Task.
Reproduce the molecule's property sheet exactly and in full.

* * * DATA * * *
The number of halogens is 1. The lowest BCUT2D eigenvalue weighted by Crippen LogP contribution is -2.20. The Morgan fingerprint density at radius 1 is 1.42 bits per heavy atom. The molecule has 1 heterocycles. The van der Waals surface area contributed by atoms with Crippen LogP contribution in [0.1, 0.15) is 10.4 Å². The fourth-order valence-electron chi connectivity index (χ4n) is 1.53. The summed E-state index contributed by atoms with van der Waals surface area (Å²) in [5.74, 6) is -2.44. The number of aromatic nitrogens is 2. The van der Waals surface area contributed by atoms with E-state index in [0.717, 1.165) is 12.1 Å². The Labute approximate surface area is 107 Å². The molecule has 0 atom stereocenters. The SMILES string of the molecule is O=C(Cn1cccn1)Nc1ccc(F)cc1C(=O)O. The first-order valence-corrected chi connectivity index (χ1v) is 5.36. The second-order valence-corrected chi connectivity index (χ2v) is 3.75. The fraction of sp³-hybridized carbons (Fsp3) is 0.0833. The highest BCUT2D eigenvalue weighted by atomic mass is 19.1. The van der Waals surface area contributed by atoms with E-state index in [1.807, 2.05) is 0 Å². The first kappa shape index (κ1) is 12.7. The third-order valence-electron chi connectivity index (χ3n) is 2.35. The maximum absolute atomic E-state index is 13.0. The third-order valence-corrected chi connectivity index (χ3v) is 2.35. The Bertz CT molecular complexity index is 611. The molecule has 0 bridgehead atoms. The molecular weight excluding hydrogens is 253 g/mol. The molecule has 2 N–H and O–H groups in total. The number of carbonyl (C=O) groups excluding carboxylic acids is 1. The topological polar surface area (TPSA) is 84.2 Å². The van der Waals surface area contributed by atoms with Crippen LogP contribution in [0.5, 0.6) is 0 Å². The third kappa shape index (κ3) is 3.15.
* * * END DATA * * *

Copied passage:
The number of halogens is 1. The lowest BCUT2D eigenvalue weighted by Crippen LogP contribution is -2.20. The Morgan fingerprint density at radius 1 is 1.42 bits per heavy atom. The molecule has 1 heterocycles. The van der Waals surface area contributed by atoms with Crippen LogP contribution in [0.1, 0.15) is 10.4 Å². The fourth-order valence-electron chi connectivity index (χ4n) is 1.53. The summed E-state index contributed by atoms with van der Waals surface area (Å²) in [5.74, 6) is -2.44. The number of aromatic nitrogens is 2. The van der Waals surface area contributed by atoms with E-state index in [0.717, 1.165) is 12.1 Å². The Labute approximate surface area is 107 Å². The molecule has 0 atom stereocenters. The SMILES string of the molecule is O=C(Cn1cccn1)Nc1ccc(F)cc1C(=O)O. The first-order valence-corrected chi connectivity index (χ1v) is 5.36. The second-order valence-corrected chi connectivity index (χ2v) is 3.75. The fraction of sp³-hybridized carbons (Fsp3) is 0.0833. The highest BCUT2D eigenvalue weighted by atomic mass is 19.1. The van der Waals surface area contributed by atoms with E-state index in [1.807, 2.05) is 0 Å². The first kappa shape index (κ1) is 12.7. The third-order valence-electron chi connectivity index (χ3n) is 2.35. The maximum absolute atomic E-state index is 13.0. The third-order valence-corrected chi connectivity index (χ3v) is 2.35. The Bertz CT molecular complexity index is 611. The molecule has 0 bridgehead atoms. The molecular weight excluding hydrogens is 253 g/mol. The molecule has 2 N–H and O–H groups in total. The number of carbonyl (C=O) groups excluding carboxylic acids is 1. The topological polar surface area (TPSA) is 84.2 Å². The van der Waals surface area contributed by atoms with Crippen LogP contribution in [0.5, 0.6) is 0 Å². The third kappa shape index (κ3) is 3.15.